Q&A – 5 September 2016

I want my diamond ring

I gave my wife an expensive diamond ring. We are at the verge of having a divorce as I want my freedom. I want my ring back otherwise I will not consent to divorce. How can you help?
FP, Dar

It seems you will be happier when you are in possession of your diamond ring as opposed to the freedom your divorce may give you. In any case section 61 of the Law of Marriage Act addresses the issue of gifts between husband and wife, and states that where, during the subsistence of a marriage, either spouse gives any property to the other, there shall be a rebuttable presumption that the property thereafter belongs absolutely to the donee.

It seems very unlikely that you will get back your ring. You had given it as a gift and it becomes the property of your wife. However there maybe very narrow grounds to succeed that your lawyer can explore after getting all the facts but otherwise, unless your wife consents which we doubt considering diamonds are a woman’s best friend, your case looks weak.

You also need not give consent to divorce. As long as the conditions for divorce are met as per the law, your wife or you are entitled to divorce.

Liability of directors

My lawyer says that if I am a non executive director, I cannot be held responsible for the actions of the company. Is that true? What can I do to protect myself?
FF, Dar

It is not true. Directors have a fiduciary duty towards the company and its shareholders. Additionally, it is untrue that the directors can walk scot free, even if in a non executive position, from the conduct of the company.

Infact even under the Companies Act, Income Tax Act, VAT Act, Tax Administration Act, National Security Act, Anti Money Laundering Act, to mention a few, directors can not only be held personally liable for the actions or inactions of a company but may also be imprisoned if they do not exercise reasonable diligence in their duties.

We recommend that you only be a director of companies with proper governance in place and get a directors liability insurance which however will not cover you for any criminal actions although your legal fees may be covered.

Police after me

I am a pharmacist in Dar and one of my patients bought some drugs from my pharmacy and proceeded to commit suide. In his suicide note he wrote that he bought the drugs from me. The police are now after me. What can this be? Please guide me.
QG, Dar

Section 216 of the Penal Code states that any person who- (1) procures another to kill himself; or (2) counsels another to kill himself and thereby induces him to do so; or (3) aids another in killing himself, is guilty of a felony, and is liable to imprisonment for life. Aiding someone with suicide, if that is what you did, is perhaps what the police are looking for you for.

We hope the drugs that he used to kill himself were prescribed drugs otherwise this can brew serious trouble for you. You should consult your lawyer.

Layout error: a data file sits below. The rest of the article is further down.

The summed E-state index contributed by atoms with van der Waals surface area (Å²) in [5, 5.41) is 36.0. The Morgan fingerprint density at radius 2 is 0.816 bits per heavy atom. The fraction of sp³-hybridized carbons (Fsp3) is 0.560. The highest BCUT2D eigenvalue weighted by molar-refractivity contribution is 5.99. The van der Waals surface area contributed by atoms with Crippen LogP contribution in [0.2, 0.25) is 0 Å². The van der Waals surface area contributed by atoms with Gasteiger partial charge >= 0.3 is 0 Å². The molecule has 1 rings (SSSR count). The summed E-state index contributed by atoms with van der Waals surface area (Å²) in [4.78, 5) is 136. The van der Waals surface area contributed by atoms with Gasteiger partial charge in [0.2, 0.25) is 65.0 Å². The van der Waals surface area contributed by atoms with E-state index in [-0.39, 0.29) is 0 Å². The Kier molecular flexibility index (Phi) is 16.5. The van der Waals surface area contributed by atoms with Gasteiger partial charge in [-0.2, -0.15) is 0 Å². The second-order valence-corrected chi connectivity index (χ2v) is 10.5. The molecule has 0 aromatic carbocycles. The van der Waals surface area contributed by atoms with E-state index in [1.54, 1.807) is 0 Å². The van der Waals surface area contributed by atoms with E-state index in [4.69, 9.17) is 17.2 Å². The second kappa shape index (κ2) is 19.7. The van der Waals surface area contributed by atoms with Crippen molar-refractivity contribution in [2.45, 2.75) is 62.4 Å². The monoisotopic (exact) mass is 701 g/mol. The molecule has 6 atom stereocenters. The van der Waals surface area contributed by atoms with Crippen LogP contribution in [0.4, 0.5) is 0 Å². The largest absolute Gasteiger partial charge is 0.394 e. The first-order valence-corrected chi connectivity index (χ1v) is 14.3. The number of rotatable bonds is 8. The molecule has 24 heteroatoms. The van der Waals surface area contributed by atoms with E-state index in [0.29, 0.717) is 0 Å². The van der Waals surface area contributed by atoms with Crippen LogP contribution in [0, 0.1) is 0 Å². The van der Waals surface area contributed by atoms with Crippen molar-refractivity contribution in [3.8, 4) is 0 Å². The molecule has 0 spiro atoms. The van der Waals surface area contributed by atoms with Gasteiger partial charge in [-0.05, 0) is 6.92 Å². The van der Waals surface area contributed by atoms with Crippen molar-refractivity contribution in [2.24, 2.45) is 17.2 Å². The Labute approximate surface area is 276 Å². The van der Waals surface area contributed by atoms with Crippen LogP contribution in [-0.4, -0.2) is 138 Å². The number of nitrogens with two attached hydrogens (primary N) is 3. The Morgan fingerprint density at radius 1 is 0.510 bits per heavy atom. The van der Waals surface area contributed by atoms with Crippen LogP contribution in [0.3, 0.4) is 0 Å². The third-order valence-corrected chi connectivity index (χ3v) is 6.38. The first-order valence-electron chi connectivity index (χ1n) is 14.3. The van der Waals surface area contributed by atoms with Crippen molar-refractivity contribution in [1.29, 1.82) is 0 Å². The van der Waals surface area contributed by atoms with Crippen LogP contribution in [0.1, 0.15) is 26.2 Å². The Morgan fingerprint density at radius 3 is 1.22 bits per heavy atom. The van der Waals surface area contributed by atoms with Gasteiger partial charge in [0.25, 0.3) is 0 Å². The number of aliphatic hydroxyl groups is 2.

Secret marriage and honeymoon

I want to have a secret marriage ceremony and I don’t want any person to attend our wedding. Is this allowed under Tanzanian law? Are honeymoon’s compulsory after marriage? My wife insists that it is a condition to marriage.
TK, Dar

The Law of Marriage Act, 1971 states that, any member of the public may attend a marriage in civil form so far as the accommodation in the office of the district registrar may reasonably permit. Further to that, any person who is a follower of the religion according to the rites of which a marriage is contracted may attend that marriage. Also, any member of the community to which the parties or either of them belong may attend a marriage contracted in Islamic form or according to rites recognized by customary law.

From the above, no marriage can be contracted in secrecy under Tanzanian law. The best you can hope for is that, no one shows up during the proceedings of the marriage either at the Registrar’s office or at the public place of worship, wherever you choose to get married.

As for a honeymoon, we have checked our statutes and this word does not appear anywhere. It is surely not a condition subsequent to marriage. Our research reveals that honeymoon is the traditional holiday taken by newlyweds to celebrate their marriage in intimacy and seclusion. Today, honeymoons are often celebrated in destinations considered exotic and/or romantic.

This is the period when newlywed couples take a break to share some private and intimate moments that helps establish love in their relationship. This period provide them opportunity to know each other in a soothing environment. This privacy in turn is believed to ease the comfort zone towards a physical relationship, which is one of the primary means of bonding during the initial days of marriage.

Hence it is entirely your choice if you want to go on a honeymoon or not. The law does not force you to but perhaps your wife will have such an expectation. It is the expectation of your wife that you have to manage. We wish you good luck.